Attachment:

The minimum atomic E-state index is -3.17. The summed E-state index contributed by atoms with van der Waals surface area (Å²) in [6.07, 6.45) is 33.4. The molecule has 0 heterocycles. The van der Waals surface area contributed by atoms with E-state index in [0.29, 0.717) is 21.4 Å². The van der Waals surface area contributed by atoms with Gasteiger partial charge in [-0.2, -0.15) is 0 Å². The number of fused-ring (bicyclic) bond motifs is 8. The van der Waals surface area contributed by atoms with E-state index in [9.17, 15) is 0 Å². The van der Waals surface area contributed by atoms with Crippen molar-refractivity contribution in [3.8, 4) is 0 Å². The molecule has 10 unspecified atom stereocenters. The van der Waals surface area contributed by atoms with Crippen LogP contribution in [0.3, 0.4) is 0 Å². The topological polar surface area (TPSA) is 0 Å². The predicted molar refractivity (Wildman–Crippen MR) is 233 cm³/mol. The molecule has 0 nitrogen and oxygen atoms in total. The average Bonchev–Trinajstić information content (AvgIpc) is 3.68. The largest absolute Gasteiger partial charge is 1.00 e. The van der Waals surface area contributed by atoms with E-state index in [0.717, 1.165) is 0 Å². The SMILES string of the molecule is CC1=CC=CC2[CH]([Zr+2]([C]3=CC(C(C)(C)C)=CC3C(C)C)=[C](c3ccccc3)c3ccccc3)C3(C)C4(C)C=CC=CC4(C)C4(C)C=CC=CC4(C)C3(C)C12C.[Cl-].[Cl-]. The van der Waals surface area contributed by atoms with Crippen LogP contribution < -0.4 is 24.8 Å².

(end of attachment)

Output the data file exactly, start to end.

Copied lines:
The minimum atomic E-state index is -3.17. The summed E-state index contributed by atoms with van der Waals surface area (Å²) in [6.07, 6.45) is 33.4. The molecule has 0 heterocycles. The van der Waals surface area contributed by atoms with E-state index in [0.29, 0.717) is 21.4 Å². The van der Waals surface area contributed by atoms with Gasteiger partial charge in [-0.2, -0.15) is 0 Å². The number of fused-ring (bicyclic) bond motifs is 8. The van der Waals surface area contributed by atoms with E-state index in [9.17, 15) is 0 Å². The van der Waals surface area contributed by atoms with Crippen molar-refractivity contribution in [3.8, 4) is 0 Å². The molecule has 10 unspecified atom stereocenters. The van der Waals surface area contributed by atoms with Crippen LogP contribution in [0.3, 0.4) is 0 Å². The topological polar surface area (TPSA) is 0 Å². The predicted molar refractivity (Wildman–Crippen MR) is 233 cm³/mol. The molecule has 0 nitrogen and oxygen atoms in total. The average Bonchev–Trinajstić information content (AvgIpc) is 3.68. The largest absolute Gasteiger partial charge is 1.00 e. The van der Waals surface area contributed by atoms with E-state index in [0.717, 1.165) is 0 Å². The SMILES string of the molecule is CC1=CC=CC2[CH]([Zr+2]([C]3=CC(C(C)(C)C)=CC3C(C)C)=[C](c3ccccc3)c3ccccc3)C3(C)C4(C)C=CC=CC4(C)C4(C)C=CC=CC4(C)C3(C)C12C.[Cl-].[Cl-]. The van der Waals surface area contributed by atoms with Crippen LogP contribution < -0.4 is 24.8 Å².